Alphabet Matching Game

We have gotten a lot of use out these alphabet sand molds. They are great for tactile learning and fun, alphabet play. I hope they will help your preschooler with learning the alphabet! For more ideas and a copy the weekly alphabet learning schedule I used with son, check out my Alphabet page. Please note that I joined Amazon’s Affiliate program to help with the costs of my website, so if you buy something through one of my links, I earn a small percentage of the sale. Thank you for your support 🙂

Animals, STEM

Learning Letter D

Letter D is awesome — Dinosaurs, Dogs, Donuts, and Ducks! This was a fun week for my preschooler. We read books about his favorite animals, ate donuts, danced along to We are the Dinosaurs, and made a neat Froot Loops Tower.

Monday — D is for Dinosaur

  • Writing Practice: write uppercase D. For this letter, we used a worksheet from
  • Book: Crunch the Shy Dinosaur by Cirocco Dunlap. This is a fun, interactive book that really engages with the reader. Young children will have a blast getting to know Crunch by saying hello, singing Happy Birthday, and introducing themselves. It also encourages the reader to take into consideration that other people (and dinosaurs) might be shy when you first meet them and to let them have some quiet space to adjust to new people.

Check your library for Crunch, the Shy Dinosaur, or buy it on Amazon.

  • Craft / Activity: Dinosaur Coloring Page — use your creativity and color or paint an awesome dino picture! Then, Find 5 Differences between these 2 dinosaur scenes:
  • Song: This was great excuse to sing along to our of my favorite preschool songs, We Are the Dinosaurs by the Laurie Berkner Band. Watch the music video on YouTube and march along!

Tuesday —

  • STEM: Build a Froot Loops Tower. This project is great for working on fine-motor skills!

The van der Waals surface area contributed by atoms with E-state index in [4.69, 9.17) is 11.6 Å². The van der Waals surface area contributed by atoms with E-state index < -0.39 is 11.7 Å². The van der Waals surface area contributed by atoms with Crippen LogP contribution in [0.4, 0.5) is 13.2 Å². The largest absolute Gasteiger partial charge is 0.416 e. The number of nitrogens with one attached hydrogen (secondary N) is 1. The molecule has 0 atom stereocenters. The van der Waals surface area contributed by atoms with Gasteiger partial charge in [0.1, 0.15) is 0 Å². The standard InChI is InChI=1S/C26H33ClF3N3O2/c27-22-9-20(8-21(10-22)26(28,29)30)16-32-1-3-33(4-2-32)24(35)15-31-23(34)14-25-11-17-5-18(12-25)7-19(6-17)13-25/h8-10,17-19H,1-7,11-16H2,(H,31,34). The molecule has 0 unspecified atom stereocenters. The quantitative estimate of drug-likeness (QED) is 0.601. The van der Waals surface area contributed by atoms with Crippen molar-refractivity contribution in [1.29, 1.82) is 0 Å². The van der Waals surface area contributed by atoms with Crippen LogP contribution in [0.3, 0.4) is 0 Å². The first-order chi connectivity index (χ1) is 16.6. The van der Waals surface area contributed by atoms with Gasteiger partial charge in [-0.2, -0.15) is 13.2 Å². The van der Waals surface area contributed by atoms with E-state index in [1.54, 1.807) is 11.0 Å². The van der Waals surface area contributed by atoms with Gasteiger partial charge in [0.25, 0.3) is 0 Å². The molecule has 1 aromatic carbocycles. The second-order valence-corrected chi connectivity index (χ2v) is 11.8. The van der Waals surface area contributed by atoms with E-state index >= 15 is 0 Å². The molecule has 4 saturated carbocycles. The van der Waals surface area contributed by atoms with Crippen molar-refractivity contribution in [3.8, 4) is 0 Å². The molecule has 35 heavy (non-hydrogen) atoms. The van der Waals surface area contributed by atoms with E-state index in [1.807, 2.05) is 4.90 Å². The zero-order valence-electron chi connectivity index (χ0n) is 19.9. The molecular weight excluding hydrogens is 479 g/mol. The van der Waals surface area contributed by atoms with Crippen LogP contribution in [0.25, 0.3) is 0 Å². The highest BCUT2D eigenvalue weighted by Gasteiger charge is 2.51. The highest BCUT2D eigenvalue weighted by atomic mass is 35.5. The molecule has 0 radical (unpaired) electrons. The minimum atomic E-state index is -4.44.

Froot Loops Tower

Supplies needed are Play-Doh, a dry spaghetti noodle, and Froot Loops cereal.

First, make a mound out of Play-Doh to use as your tower’s base.

Second, stick a spaghetti noodle into the center of the base and make sure to really smush the Play-Doh around the bottom of the noodle so that it stands up.

Now it is time to make the tower and work on fine motor skills! Take your Froot Loops and carefully drop each down the noodle, making a tower as they stack. Have fun making color patterns. Bonus, you get to eat the cereal after your are done making towers 😉

  • Air Writing: Ask your child to hold up a hand and trace letter shapes with their finger in the air. I was skeptical of this at first, but my son really got into it and I found him air writing his letters all on his own.
  • “Dog I Spy” Worksheet: practice counting with this cute dog-themed I Spy picture.

Wednesday — D is for Dog and Donut

  • Writing practice: write lowercase letter d.

I found this worksheet online from

  • Books — We read dog stories! My son loves Karma Wilson’s book, A Dog Named Doug. Doug the dog is a digging machine. He digs a holes to everywhere and gets into a bit of trouble along the way. The book ends happily with Doug digging a hole into his family’s bedroom for a bedtime cuddle. My son loves this book and he laughs every single time we read it. We have checked this out from our library numerous times, and we hope you will check it from yours too! It is also available on Amazon if you want to buy it.